TCS Daily


Intelligence Dumb Show

By Pejman Yousefzadeh - April 18, 2002 12:00 AM

If the United States is to conclusively win the war on terrorism, it must overhaul and enhance its intelligence capabilities. Past intelligence failures highlight this need.

American intelligence failed to discover any information that might have uncovered the Sept. 11 hijackings. Neither CIA nor FBI counterintelligence, know definitively how anthrax was dispersed across the country last fall, where it came from, how many labs in the United States make and harbor anthrax, or how many American and/or foreign scientists may have had access to anthrax supplies. Indeed, American intelligence agencies have displayed a great deal of startlingly insular thinking regarding the source of anthrax, refusing to consider the possibility that the anthrax may stem from a foreign source. Meanwhile, in shocking congressional testimony on April 9, Kenneth Senser, the new security chief of the FBI, admitted that the threat of enemy intelligence penetration inside the bureau could be deep and pervasive beyond imagining.

In addition, American intelligence failed to anticipate the assassination of longtime Northern Alliance leader Ahmad Shah Massoud, two days before the terrorist attacks on America. The death of Abdul Haq last fall also highlighted intelligence shortcomings. A veteran of the war against the Soviets, Haq was rejected by the CIA when he offered to assist American ground forces in Afghanistan. When Haq was captured by the Taliban, his fate was sealed when the launching of an unmanned American "Predator" fighter plane led the Taliban to believe that Haq was an American agent. American intelligence failures played a key role in bringing about Haq's death.

Underlying factors for these problems include the CIA's lacking personnel who can speak, read or write regional languages such as Farsi, Arabic, Urdu or Pashtun. It has few assets on the ground, and is still relatively unfamiliar with the culture, or beliefs of terror-sponsoring states. While the CIA enhanced its electronic intelligence capabilities, it shortsightedly neglected the basic and valuable need for human intelligence. Thus, the United States is less prepared to gather intelligence, or to carry out assassination attempts against terrorist leaders and their followers.

American culture has been hostile to the creation of a strong intelligence capability. Top-notch universities and colleges have banned the CIA from recruiting on campus, thus denying the agency a deep talent pool. Intelligence work is scorned in academia, scaring away many people who would otherwise work in the field. Jobs end up going to less qualified candidates who are unable to offer first-class analysis, or undertake the dangerous operations needed to preserve and enhance American security.

Politicians have also done their part in undermining American intelligence capabilities. The Church Committee's investigations into CIA practices in the 1970s, and the institution of ill-conceived policy restrictions, helped ultimately degrade the ability of American intelligence agencies. This culminated with the Clinton administration's 1995 executive order preventing the CIA from recruiting individuals with criminal or terrorist backgrounds. The CIA claimed that this policy has never hampered recruitment, but privately, many agency individuals, including former Clinton Director of Central Intelligence, Admiral James Woolsey, even before Clinton left office, admit that the policy had a "chilling effect" on personnel selection.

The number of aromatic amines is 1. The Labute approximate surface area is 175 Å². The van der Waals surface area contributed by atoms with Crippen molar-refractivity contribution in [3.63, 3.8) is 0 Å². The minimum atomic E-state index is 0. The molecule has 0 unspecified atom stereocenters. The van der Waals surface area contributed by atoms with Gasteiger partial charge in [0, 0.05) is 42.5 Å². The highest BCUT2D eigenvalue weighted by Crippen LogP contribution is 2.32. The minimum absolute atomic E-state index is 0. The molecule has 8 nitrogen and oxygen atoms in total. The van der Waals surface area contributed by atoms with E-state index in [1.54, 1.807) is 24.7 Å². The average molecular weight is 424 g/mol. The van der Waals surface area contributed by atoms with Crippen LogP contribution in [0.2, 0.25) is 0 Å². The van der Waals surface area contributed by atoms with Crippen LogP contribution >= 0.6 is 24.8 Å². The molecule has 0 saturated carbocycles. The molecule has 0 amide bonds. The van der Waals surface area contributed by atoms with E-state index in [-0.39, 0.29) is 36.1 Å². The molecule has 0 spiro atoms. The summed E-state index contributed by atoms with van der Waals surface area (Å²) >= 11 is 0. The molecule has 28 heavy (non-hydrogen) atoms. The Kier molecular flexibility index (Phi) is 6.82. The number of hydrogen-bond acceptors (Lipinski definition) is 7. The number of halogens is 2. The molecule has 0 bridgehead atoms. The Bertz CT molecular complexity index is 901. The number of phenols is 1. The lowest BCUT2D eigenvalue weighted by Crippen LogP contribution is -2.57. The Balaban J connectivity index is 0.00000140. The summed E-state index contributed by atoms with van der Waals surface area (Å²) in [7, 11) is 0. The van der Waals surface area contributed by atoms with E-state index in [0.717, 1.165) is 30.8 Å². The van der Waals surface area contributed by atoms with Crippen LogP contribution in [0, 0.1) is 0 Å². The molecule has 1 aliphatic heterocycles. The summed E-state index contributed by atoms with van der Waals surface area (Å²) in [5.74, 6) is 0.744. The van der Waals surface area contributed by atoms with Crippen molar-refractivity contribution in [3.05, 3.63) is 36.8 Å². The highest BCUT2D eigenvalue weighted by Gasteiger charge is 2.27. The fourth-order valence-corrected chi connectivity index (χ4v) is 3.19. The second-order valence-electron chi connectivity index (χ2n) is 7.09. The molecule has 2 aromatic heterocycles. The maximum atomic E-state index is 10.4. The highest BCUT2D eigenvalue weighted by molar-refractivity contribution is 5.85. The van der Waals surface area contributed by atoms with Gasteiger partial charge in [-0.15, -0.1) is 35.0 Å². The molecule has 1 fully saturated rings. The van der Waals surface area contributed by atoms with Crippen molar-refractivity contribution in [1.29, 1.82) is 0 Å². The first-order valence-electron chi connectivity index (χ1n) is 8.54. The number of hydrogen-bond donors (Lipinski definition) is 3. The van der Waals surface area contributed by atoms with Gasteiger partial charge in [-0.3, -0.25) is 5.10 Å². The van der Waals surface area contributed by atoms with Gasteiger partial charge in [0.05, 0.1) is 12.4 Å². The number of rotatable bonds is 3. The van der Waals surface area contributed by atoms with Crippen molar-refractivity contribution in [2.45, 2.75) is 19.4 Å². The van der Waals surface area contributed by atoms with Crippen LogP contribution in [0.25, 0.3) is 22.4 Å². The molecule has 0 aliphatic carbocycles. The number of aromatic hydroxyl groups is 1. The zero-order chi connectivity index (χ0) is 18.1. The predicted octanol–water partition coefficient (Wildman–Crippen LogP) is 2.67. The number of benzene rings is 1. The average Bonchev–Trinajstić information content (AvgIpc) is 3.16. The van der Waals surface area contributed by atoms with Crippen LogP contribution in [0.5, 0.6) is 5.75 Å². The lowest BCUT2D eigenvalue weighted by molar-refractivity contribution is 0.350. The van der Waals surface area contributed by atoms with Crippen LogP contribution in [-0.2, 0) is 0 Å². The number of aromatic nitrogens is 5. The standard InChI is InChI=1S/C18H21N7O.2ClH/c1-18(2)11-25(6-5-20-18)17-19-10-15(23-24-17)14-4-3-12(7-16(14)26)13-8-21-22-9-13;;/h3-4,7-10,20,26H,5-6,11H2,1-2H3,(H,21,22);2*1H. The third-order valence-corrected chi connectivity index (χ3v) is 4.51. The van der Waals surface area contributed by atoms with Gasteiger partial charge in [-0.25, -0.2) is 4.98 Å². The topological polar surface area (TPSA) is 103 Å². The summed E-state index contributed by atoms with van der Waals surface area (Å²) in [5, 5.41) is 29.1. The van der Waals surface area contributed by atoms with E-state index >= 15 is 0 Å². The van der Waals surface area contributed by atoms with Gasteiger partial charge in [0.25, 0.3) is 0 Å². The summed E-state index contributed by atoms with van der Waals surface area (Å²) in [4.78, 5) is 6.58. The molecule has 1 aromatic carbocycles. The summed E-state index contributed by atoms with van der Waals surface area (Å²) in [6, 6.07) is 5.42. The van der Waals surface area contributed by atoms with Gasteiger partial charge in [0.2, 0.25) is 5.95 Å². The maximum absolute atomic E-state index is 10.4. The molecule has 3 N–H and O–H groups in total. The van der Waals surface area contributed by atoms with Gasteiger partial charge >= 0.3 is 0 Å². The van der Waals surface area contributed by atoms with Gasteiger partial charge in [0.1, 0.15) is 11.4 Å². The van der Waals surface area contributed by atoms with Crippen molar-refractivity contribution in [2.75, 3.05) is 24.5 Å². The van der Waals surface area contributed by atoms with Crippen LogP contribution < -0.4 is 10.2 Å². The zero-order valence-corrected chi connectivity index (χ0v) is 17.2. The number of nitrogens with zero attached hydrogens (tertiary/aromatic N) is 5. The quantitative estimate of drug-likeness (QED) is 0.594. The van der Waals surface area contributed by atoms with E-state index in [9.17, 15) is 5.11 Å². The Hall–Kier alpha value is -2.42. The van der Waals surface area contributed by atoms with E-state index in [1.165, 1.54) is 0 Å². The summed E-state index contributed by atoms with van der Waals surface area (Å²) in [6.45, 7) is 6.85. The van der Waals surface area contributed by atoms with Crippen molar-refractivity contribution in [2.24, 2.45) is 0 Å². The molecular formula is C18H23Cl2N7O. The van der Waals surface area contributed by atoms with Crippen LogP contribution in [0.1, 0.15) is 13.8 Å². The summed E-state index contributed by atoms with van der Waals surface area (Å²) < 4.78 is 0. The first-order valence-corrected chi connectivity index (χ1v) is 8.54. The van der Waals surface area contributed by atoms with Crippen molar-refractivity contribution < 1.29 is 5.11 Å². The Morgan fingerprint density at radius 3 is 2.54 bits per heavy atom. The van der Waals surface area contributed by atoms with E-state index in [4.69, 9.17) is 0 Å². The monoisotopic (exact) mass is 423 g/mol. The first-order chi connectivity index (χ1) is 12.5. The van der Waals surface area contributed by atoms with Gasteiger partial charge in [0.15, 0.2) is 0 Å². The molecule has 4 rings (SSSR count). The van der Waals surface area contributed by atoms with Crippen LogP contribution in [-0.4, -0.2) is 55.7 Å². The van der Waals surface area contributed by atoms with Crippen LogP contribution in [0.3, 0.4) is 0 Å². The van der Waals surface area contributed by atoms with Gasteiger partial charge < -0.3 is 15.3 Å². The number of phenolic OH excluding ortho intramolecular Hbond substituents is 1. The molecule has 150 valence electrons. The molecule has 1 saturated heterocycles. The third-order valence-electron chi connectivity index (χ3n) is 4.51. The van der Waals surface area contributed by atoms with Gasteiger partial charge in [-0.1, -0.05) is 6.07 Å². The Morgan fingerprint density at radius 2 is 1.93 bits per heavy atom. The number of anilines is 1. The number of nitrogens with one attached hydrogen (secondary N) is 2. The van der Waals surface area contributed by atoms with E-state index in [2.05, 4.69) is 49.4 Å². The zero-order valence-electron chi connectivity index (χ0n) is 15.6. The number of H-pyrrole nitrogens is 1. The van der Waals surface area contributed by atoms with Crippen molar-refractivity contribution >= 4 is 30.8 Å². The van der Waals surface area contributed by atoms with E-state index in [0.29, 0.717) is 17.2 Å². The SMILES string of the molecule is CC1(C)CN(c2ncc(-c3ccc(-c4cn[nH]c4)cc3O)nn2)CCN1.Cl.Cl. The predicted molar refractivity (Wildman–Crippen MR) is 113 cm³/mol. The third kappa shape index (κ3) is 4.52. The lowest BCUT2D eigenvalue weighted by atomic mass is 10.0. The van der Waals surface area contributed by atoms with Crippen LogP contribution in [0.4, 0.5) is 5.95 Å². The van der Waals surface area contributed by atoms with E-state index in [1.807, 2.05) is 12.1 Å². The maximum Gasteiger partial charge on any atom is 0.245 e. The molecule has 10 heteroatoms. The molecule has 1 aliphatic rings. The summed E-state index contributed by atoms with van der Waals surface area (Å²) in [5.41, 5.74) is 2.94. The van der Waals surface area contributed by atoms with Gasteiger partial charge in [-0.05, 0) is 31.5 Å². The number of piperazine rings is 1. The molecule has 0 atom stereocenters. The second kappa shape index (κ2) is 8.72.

To remedy this sorry state of affairs, intelligence agencies must be able to ensure the deepest available talent pool by having greater freedom of recruitment. A special emphasis must be placed on multilingual recruits to be able to infiltrate terror cells, and run double agents. The United States needs to penetrate terrorist organizations and the upper echelons of enemy governments, compromise the structure of those organizations, capture valuable information, and kill leaders who are bent on murdering as many Americans as possible.

President Bush should sign a national security finding removing any and all obstacles facing the CIA's abilities to recruit double agents. While it may be distasteful to deal with unsavory people, the fact is that Good Samaritans are not going to be able to provide useful intelligence. Only bad people have information on other bad people, and the sources of that information should be cultivated by whatever means necessary in order to learn what they know.

Additionally, the president should revoke the executive orders instituted by Presidents Ford and Reagan that prevent the CIA from assassinating foreign leaders. While assassination is a serious and weighty matter, the fact is that from time to time, the killing of an enemy leader is necessary. Additionally, these executive orders are worthless. In an October interview with C-Span, former British Prime Minister John Major admitted that the Allied forces during the Persian Gulf War sought to kill Iraqi President Saddam Hussein. As such, it is time to drop all formality and pretense. Revoking the orders barring assassination will cause enemy leaders to fear for their lives, and thus devote less energy to planning operations against the United States.

To win this war, we will have to gain access to the enemy's information, thoughts, and schemes. We will need to infiltrate the terrorist cells to stay one step ahead in the deadly chess game we now play, and to checkmate their leaders by either capturing or killing them. All of this will only come about when we dramatically strengthen our intelligence capabilities. Either we will do so, or we will face the possibility of more catastrophic attacks on the American homeland.

The writer is an attorney living in Southern California. He edits the blog http://pejmanpundit.blogspot.com.
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